And then of course it was the obsession with the number of days since he’d died. The further away, an increased sense of shock and of trying not to let it go, not to let time pass. On the day that I found out about Tomek’s death it was like a ton of bricks on everything else; I was cold with paralysis. Overcooked. Add it to the list of things. It will be mentioned, at some point, will be processed. Take a number and drive the car. And that’s what I did, I drove straight to Switzerland in our tour bus and when we reached Basel (and this is how strange life is at the moment, and by the moment I mean, for the past several years, these strange things) I found, there, in the backstage, I found a poster of the Kamikaze Queens playing live at Sudhaus with a band called Denner Clan on the 8th of July, 2009. That was the exact day of my father’s funeral in Fairfax, Virginia, and indeed, I was absent from the concert in Basel, Switzerland. I was in fact, in Northern Virginia, perhaps in church at the very moment that my band was onstage without me in Basel. But there I was in the poster, there I was with a knife in hand, marking me somehow into history as being in two places at one time. But only I knew that. Or cared. And to make it more surreal, some clever vandal had given me a lovely large beard—a bearded lady in the circus.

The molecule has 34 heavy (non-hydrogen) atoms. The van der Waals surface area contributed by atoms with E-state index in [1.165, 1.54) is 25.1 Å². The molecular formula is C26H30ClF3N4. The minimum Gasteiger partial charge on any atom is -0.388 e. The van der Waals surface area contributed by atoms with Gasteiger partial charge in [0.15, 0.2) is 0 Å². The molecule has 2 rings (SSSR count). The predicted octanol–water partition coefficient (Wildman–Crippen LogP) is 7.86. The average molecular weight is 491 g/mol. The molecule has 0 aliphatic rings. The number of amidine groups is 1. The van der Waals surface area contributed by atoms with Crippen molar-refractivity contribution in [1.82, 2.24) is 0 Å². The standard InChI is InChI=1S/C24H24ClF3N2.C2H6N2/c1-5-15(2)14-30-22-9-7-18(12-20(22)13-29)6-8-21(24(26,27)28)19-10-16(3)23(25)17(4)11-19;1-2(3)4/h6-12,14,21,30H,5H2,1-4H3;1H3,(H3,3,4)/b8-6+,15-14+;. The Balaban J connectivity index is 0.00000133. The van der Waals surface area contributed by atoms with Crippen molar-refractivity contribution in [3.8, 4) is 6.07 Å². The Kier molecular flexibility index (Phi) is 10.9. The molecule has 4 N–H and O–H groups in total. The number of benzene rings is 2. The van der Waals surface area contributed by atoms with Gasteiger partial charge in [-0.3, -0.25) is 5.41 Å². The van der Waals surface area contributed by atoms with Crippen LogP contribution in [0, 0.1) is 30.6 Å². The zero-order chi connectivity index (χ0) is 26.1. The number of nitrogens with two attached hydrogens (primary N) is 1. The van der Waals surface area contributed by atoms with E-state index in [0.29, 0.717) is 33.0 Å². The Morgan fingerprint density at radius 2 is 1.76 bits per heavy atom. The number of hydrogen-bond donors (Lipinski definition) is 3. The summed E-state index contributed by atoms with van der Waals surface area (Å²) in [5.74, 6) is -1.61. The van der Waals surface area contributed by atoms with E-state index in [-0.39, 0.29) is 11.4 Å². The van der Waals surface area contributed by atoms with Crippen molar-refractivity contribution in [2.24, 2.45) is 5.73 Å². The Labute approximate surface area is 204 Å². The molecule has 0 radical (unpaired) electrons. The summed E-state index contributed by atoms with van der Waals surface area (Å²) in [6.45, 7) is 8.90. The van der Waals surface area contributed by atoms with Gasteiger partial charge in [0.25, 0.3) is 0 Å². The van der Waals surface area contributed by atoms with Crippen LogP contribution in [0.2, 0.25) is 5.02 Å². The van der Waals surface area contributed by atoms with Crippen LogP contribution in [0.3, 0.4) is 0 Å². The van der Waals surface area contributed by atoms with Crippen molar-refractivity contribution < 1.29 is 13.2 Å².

Well I have been meaning to write you this letter for nine months. Every thought of mine is a letter, it’s always an attempt at relating, a bit of words that never make it to the page. I meant to write to you all about all the shows, and about Tomek, about what he means to me, how devastated I am to miss him. I meant to write it all out to you, to relate it to you. I thought this letter to you for nine months. And then suddenly they were just passed and where was the birth?

For ten years my father was working on proving the Alon Saks Seymour conjecture, which he told me, shortly before he died, he had begun to doubt could never be proved. And that even Alon Saks Seymour himself had begun to doubt its validity. My father’s notes on this were what my mother and I called his “x and o” papers. It was a system he’d developed for himself to figure out the conjecture and they lay scattered over his entire house. When I found them, I didn’t want to move them, no matter what the location, no matter how many.

“Dear Eva,” writes my father’s colleague, Walter, on 8 April 2010, nine months to the day after my father’s funeral, “Professor Benny Sudakov of UCLA and his student Hao Huang have disproved the Alon Saks Seymour conjecture! … Here is a link to their paper: … I would like to have discussed this with Klaus.”

Maybe this is the birth.

Leave a Reply

Your email address will not be published. Required fields are marked *